The main endoscopic finding and the site of the lesions were recorded for each patient. The macroscopic pattern was classified as: (i) ulcerative type (single or multiple ulcerations or multiple erosions); (ii) exophytic type (tumour-like appearance with an irregular or polypoid mass); and (iii) hypertrophic type (large or giant folds, nodular pattern), as suggested elsewhere.7 In addition, we considered a gastric mucosal petechial haemorrhage pattern characterized by the presence of a few or several petechial haemorrhages.26

Statistical analysis

Statistical comparisons were performed by using Student's t-test for unpaired data, chi-square test, as appropriate. A P-value of <0.05 were considered significant.


A total of 157 cases of gastric lymphoma were identified during the study period. In 10 patients, the stomach was a secondary localization of a diffuse lymphoproliferative disease, and these cases were not included. Three further patients were excluded because the clinical records were incomplete and/or the histological material was unavailable. Consequently, the final study population consisted of 144 patients with primary gastric lymphoma. Of them, 29 cases were diagnosed in northern, 32 in central and 82 in southern Italy. The male to female ratio was 1.4:1, with a value of 1.6:1 and 1.3:1 in LG and HG lymphomas respectively. The neoplasia was classified as stage I in 79 (54%) patients, as stage II in 59 (41%), and as stage IV in three (2%) cases, whilst staging was not available in the remaining three patients (all with HG lymphoma).

Overall, 59 (41%) patients complained of alarm symptoms at diagnosis, whilst ‘not alarm’ symptoms were present in the remaining 85 (59%) cases. Among the alarm symptoms, haemorrhage (haematemesis/melaena), vomiting and weight loss had a similar occurrence, being present in 19 (32%), 16 (27%), and 16 (27%) patients respectively. Anaemia was the main symptom in seven (11%) patients, whilst lymphoma presented with an ulcer perforation in one (1%) case.

The main endoscopic feature was an ulcerative type in 87 (60%) cases (single ulcer: 63; multiple ulcer: 19; multiple erosions: five), a hypertrophic type in 19 (13%) patients (nodules: 12; thickening of gastric folds: seven), an exophitic type in 15 (10%) cases (irregular mass: 14; polyp: one), whilst a gastric petechial haemorrhage on the fundic mucosa was found in seven (5%) patients. No macroscopic lesion was detected in the remaining 15 (10%) cases. At endoscopic examination, lymphoma involved the antrum in 54 (37%) patients, gastric body/fundus in 63 (44%) and a diffuse involvement was detected in the remaining 26 (18%) cases.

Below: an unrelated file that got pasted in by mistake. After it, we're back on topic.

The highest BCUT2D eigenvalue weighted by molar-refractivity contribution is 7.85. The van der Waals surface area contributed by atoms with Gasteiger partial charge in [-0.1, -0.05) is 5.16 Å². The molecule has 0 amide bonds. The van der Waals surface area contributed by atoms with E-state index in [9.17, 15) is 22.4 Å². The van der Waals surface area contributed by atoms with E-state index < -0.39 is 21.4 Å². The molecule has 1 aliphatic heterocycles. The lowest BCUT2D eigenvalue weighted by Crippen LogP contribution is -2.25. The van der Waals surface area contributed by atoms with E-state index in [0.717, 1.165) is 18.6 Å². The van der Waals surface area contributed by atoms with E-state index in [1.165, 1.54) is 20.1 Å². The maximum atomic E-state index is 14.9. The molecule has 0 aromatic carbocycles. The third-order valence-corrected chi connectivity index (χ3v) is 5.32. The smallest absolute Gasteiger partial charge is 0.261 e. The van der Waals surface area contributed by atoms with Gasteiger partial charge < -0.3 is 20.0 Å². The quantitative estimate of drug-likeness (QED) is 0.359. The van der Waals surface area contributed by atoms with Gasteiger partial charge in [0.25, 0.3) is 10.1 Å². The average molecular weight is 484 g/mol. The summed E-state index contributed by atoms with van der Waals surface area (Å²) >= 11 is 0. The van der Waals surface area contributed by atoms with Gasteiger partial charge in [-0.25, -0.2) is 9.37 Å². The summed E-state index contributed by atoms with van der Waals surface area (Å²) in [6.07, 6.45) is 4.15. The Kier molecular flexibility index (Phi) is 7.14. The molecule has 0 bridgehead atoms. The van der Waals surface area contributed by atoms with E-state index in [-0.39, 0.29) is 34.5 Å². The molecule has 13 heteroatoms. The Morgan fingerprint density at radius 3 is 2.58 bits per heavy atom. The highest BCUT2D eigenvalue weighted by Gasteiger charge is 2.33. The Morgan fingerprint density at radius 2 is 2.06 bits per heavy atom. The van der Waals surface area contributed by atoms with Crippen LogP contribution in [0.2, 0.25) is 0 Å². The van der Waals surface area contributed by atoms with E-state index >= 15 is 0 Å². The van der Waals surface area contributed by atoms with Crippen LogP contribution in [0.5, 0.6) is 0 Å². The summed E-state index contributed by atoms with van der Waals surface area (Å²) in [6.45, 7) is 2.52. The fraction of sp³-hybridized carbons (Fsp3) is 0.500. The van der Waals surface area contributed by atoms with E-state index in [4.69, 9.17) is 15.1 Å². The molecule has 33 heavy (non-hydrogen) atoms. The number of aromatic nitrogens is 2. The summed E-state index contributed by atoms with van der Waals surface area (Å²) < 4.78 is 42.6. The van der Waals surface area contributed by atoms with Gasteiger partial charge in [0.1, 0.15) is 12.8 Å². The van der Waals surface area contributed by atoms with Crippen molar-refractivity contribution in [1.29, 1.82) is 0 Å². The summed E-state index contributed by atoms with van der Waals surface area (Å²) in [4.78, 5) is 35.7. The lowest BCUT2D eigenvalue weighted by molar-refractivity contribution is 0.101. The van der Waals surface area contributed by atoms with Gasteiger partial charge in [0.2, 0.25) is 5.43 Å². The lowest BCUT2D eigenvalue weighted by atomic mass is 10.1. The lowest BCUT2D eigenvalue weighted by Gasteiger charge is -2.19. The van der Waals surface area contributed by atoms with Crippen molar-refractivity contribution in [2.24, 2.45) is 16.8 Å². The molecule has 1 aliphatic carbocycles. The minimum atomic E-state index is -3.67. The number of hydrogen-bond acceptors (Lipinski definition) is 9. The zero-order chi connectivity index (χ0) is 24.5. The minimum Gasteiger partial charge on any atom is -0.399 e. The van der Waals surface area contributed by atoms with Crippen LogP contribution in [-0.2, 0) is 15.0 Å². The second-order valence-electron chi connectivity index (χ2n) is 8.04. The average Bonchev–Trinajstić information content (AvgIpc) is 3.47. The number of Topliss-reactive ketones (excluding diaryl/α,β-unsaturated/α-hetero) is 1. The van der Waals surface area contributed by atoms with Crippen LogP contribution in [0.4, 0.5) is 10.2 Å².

At histological examination, 74 cases of LG and 70 of HG lymphoma were identified. As shown in Table 1, the overall prevalence of alarm symptoms was significantly higher in HG when compared with LG lymphoma patients (54% vs. 28%; P = 0.002). Both weight loss and persistent vomiting were more frequent in HG than in LG lymphomas (P = 0.046; Table 2). No correlation between endoscopic findings and symptoms was found. As shown in Table 3, alarm symptoms did not correlate with any endoscopic features in both LG and HG lymphoma cases. When considering only patients with single or multiple gastric ulcers, the prevalence of overt gastrointestinal bleeding (haematemesis/melaena) was similar between LG and HG lymphoma patients (15% vs. 14%; P = 0.8). At diagnosis, HG lymphomas were detected in a stage >I more frequently than LG lymphomas (70% vs. 21%, P < 0.0001). At bone marrow biopsy, a neoplastic involvement was present in one (1%) case with LG and in two (2%) cases with HG lymphoma.

Table 1.  Comparison between LG and HG lymphoma patients
 LG lymphoma (N = 74)HG lymphoma (N = 70)P-value
  1. * In three cases of HG lymphoma data were unavailable.

  2. † In two cases with LG and in 19 cases with HG lymphoma data were missing.

  3. LG, low grade; HG, high grade.

Age (mean ±  s.d.; years)59.4 ± 13.359.7 ± 15.1N.S.
 Not alarm5432
Endoscopic finding
 Ulcerative type39490.03
 Hypertrophic type910N.S.
 Exophitic type411N.S.
 Petechial haemorrhage70.02
 Normal mucosa150.0004
Gastric site
 Gastric body/fundus2935N.S.
Helicobacter pylori
Table 2.  The main symptom of presentation in both LG and HG lymphomas
 LG lymphoma, n (%; N = 74)HG lymphoma, n (%; N = 70)P-value
  1. LG, low grade; HG, high grade.

Alarm symptoms21 (28.4)38 (54.3)0.002
 Weight loss4 (5.4)12 (17.1)0.046
 Vomiting4 (5.4)12 (17.1)0.046
 Haematemesis/ melaena10 (13.6)9 (12.9)N.S.
 Anaemia3 (4)4 (5.8)N.S.
 Perforation1 (1.4)
Not alarm symptoms53 (71.6)32 (45.7)0.002
 Epigastric/ abdominal pain39 (52.7)26 (37.1)N.S.
 Dyspepsia/bloating9 (12.2)4 (5.8)N.S.
 Heartburn5 (6.7)2 (2.8)N.S.
Table 3.  Correlation between endoscopic findings and symptoms
Endoscopy finding Alarm symptoms (N = 59)Not alarms symptoms (N = 85)P-value
  1. LG, low grade; HG, high grade.

Ulcerative type4048N.S.
Hypertrophic type911N.S.
Exophitic type77N.S.
Petechial haemorrhage25N.S.
Normal mucosa150.002